Preachers Dare: Excerpt II

Preachers Dare is a book that grew out of the Beecher Lectures I was scheduled to give this fall at Yale Divinity School. Drawing on my decades of preaching thousands of sermons, it’s a theology of preaching that begins at Barth’s maxim Deus Dixit, God speaks. For the next couple weeks, I’ll be running a series of excerpts selected by my minion Carsten Bryant, a recent Duke Divinity grad and Methodist preacher. Here’s the second on the wildness of revelation:

The cover of Preachers Dare

Christ’s identity makes preaching in his name dangerous in its consequences and cosmic in its intentions:

Jesus comes to his people in the middle of our storms, yet his saving work is not limited to us. To be the church is to deal with our pain and tragedy but at the same time to be pushed to respond to someone else’s hurt beyond the bounds of the church. Jesus calls us to venture forth with him into the storm, and then he entrusts to us a mission that doesn’t end in the boat. The boat (navis, ancient symbol for the church, insignia of Duke Divinity School) is not Jesus’s sole concern.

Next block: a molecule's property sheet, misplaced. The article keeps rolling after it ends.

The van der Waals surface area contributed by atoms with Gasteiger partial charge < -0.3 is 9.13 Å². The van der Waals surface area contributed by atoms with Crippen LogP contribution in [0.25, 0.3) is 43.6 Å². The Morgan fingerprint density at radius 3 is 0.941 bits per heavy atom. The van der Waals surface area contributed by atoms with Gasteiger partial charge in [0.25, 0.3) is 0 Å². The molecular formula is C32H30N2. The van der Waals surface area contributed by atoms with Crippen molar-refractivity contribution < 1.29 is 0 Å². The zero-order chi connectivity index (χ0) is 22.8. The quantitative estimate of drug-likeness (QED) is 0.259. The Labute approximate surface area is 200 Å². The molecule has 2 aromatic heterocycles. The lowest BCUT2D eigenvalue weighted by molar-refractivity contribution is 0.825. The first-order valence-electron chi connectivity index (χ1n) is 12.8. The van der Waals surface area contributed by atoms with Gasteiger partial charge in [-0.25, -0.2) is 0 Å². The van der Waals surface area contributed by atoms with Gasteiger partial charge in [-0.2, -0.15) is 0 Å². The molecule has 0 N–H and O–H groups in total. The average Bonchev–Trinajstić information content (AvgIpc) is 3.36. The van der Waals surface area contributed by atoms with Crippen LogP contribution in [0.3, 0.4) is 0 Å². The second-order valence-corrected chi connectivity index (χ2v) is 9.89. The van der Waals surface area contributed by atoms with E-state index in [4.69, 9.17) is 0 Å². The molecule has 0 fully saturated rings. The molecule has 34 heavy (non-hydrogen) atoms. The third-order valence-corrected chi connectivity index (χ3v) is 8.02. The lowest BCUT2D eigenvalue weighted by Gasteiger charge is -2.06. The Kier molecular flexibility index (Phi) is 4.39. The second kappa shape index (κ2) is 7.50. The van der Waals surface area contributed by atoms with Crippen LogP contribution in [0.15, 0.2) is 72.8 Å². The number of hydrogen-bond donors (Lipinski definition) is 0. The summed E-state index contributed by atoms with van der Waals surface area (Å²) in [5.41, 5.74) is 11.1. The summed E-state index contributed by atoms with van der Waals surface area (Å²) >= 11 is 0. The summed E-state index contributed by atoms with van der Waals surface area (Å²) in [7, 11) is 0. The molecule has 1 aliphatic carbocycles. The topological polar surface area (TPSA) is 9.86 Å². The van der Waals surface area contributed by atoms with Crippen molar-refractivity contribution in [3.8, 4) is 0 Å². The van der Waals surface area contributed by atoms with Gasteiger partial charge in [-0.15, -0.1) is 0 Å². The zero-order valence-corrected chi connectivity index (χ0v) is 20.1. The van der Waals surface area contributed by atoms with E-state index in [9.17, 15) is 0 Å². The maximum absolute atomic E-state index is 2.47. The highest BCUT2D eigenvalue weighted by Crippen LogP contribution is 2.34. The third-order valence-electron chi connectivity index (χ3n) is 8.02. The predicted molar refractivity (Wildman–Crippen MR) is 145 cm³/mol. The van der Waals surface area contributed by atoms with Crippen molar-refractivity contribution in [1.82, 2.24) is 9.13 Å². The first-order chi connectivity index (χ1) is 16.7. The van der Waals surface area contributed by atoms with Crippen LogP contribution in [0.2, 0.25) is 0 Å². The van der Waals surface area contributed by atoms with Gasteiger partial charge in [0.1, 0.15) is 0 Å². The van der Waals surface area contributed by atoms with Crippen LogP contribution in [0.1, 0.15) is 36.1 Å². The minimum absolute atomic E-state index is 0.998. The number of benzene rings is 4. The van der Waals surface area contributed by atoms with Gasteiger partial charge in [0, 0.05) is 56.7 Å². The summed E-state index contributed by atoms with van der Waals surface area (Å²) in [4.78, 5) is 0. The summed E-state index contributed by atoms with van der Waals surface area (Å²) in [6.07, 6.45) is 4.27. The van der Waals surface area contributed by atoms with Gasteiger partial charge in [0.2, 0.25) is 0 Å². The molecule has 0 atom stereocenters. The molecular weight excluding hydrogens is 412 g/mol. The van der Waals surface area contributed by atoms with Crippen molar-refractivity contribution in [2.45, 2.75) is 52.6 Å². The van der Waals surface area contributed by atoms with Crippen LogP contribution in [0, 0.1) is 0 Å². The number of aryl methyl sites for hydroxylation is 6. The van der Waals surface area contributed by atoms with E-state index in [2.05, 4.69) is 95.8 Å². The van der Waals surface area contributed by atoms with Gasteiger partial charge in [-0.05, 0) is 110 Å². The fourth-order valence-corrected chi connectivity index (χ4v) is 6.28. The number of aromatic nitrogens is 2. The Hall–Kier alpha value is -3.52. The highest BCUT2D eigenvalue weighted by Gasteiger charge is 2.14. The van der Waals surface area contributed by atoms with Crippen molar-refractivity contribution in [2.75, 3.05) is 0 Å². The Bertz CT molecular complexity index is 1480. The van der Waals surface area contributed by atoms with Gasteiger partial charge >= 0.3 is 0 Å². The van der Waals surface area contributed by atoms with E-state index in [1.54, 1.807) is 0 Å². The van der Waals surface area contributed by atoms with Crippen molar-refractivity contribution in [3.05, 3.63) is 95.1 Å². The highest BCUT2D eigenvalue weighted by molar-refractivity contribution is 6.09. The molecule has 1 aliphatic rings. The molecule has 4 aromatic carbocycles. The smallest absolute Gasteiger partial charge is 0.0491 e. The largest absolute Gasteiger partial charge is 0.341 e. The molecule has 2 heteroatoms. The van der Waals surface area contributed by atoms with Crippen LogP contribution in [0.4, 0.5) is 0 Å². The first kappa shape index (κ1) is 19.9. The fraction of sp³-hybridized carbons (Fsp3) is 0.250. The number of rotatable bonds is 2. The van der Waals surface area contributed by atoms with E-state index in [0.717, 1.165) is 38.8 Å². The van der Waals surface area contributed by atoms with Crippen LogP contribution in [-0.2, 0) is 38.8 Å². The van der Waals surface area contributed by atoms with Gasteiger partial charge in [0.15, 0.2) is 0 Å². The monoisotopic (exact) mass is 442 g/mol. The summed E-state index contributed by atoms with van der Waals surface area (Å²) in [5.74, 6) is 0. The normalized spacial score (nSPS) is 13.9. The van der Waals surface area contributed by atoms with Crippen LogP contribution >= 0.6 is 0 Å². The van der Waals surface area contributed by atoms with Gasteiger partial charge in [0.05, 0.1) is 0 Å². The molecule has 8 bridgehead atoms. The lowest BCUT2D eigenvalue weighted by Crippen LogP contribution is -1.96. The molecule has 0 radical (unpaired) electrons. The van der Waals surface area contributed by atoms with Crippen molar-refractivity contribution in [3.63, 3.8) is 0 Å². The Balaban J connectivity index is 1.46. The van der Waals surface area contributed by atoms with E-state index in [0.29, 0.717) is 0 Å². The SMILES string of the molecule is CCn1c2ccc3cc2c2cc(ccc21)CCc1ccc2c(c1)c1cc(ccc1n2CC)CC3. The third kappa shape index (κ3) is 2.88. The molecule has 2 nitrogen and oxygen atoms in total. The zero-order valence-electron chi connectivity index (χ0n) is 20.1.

Much of systematic theology is an attempt to systematically stabilize, to housebreak and bind this free and living God. We can’t, because Christianity is a revealed religion. Dealings between us and God are up to God. If you have a taste for adventure, are willing to be out of control of the communication, it’s a great way to make a living, watching Jesus elude the church’s smothering clutch and go his own way.

When we preach Christ, we refute Feuerbach’s charge that when Christians say “God,” we are projecting our pietistic feelings about God, naming our dreams and feelings “God.” Really, Feuerbach, if we were merely casting our desires out into the cosmos and calling the echo “God,” would we have come up with Jesus as Son of God? Would we have devised poor old dilapidated church as Christ’s presence in the world? We are capable of projecting gods easier to get along with than the Trinity, I assure you. Revelation is an event whereby God lifts the veil and enables us to discern and then to speak about God.

(p. 18)


Interested? I recorded this promotional video to introduce what I’m up to in Preachers Dare:

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